The Reserve System regulates the payment system – distribute cash, process checks, credits and electronic payments. Fed banks keep money supply in check by: regulating the amount of money circulating in the economy; operating electronic payment systems, providing avenues to process checks, and servicing the government financially. The U.S. Bureau of Engraving and Printing in Washington, D.C., and Fort Worth, Texas is responsible for printing Federal Reserve notes while the U.S. Mints in Philadelphia and Denver produce coins. The currency and coins are then shipped to Fed banks across the country. When financial institutions deposit excess reserves with their Fed banks, they are sorted and verified. Reusable currency and coins are stored in vaults while worn out notes are destroyed. The Secret Service receive the counterfeits. The Federal Reserve processes about 30% of the papers that eventually clear as checks. The Automated Clearinghouse (ACH) payment system offers electronic means of payment. The Federal Reserve processes 25% of the ACH payments (Federal Bank of San Francisco). The Fed wire provides an instant computerized system of making larger transactions between financial institutions. As the U.S. government banker, the Federal Reserve oversees government transactions.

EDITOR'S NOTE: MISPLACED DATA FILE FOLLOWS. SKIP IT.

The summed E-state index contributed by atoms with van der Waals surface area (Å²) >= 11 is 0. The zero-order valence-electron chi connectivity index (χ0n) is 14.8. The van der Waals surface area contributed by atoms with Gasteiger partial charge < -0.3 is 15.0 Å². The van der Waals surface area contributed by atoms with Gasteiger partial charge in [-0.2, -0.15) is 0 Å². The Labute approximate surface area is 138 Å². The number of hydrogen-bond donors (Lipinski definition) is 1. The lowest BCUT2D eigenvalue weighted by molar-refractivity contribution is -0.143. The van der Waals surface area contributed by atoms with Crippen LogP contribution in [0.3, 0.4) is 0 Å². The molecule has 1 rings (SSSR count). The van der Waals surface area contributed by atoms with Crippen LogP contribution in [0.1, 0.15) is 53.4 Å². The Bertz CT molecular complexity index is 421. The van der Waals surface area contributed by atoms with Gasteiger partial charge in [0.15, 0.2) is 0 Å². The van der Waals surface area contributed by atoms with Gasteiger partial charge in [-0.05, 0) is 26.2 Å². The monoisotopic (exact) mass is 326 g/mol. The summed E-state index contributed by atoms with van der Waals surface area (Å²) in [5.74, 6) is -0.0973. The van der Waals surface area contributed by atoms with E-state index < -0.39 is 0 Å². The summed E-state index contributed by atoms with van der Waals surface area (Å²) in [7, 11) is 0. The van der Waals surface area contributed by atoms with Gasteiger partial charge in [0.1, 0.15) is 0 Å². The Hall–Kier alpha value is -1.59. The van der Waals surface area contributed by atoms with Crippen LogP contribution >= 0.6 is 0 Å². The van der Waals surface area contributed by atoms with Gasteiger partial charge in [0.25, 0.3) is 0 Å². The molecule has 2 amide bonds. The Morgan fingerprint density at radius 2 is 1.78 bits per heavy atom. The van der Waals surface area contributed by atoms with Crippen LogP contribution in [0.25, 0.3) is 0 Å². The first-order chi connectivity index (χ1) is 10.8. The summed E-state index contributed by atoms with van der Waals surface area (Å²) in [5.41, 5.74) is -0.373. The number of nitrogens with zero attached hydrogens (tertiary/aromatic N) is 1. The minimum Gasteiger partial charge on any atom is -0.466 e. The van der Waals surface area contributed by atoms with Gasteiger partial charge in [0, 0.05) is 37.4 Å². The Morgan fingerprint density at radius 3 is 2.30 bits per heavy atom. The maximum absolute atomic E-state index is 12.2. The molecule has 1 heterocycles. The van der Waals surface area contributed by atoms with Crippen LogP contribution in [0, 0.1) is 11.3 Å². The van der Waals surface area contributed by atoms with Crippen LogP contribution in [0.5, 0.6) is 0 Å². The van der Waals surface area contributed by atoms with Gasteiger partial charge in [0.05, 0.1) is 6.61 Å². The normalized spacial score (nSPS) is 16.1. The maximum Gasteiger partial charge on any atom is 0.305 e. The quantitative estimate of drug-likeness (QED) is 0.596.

The Federal Reserve faces several challenges in controlling the money supply. Most of these problems are because the money supply is created by the system of fractional-reserve banking. The Fed cannot control the amount of money depositors choose to deposit in banks. Suppose, in future, people lose confidence in the banking system and make withdrawals; the banks will lose their reserves and reduce money supply even without any action by the Fed. The Fed also cannot control how much money banks give to their loan applicants. It cannot estimate how much money the banking institutions will make if banks keep hold of excess reserves instead of giving loans. For instance, if a bank chooses to withhold loans because it is skeptical about the economic conditions, less money will be created and cause a fall in supply. The Fed, therefore, needs to be more vigilant by frequently collecting data on bank deposits and reserves to avoid such problems in future.

Works Cited
BIBLIOGRAPHY Federal Bank of San Francisco. What is the Fed: Payment Services. 2015. 1 December 2015 <http://www.frbsf.org/education/teacher-resources/what-is-the-fed/payment-services>.
Federal Service Education. Banking Suervision. 2015. 1 December 2015 <https://www.federalreserveeducation.org/about-the-fed/structure-and-functions/banking-supervision>.
Mankiw, Gregory N. Principles of Economics. New York: Cengage Learning, 2008.
O’Connor, David Edward and Christopher C. Faille. Basic Economic Principles: A Guide for Students. New York: Greenwood Publishing Group, 2000.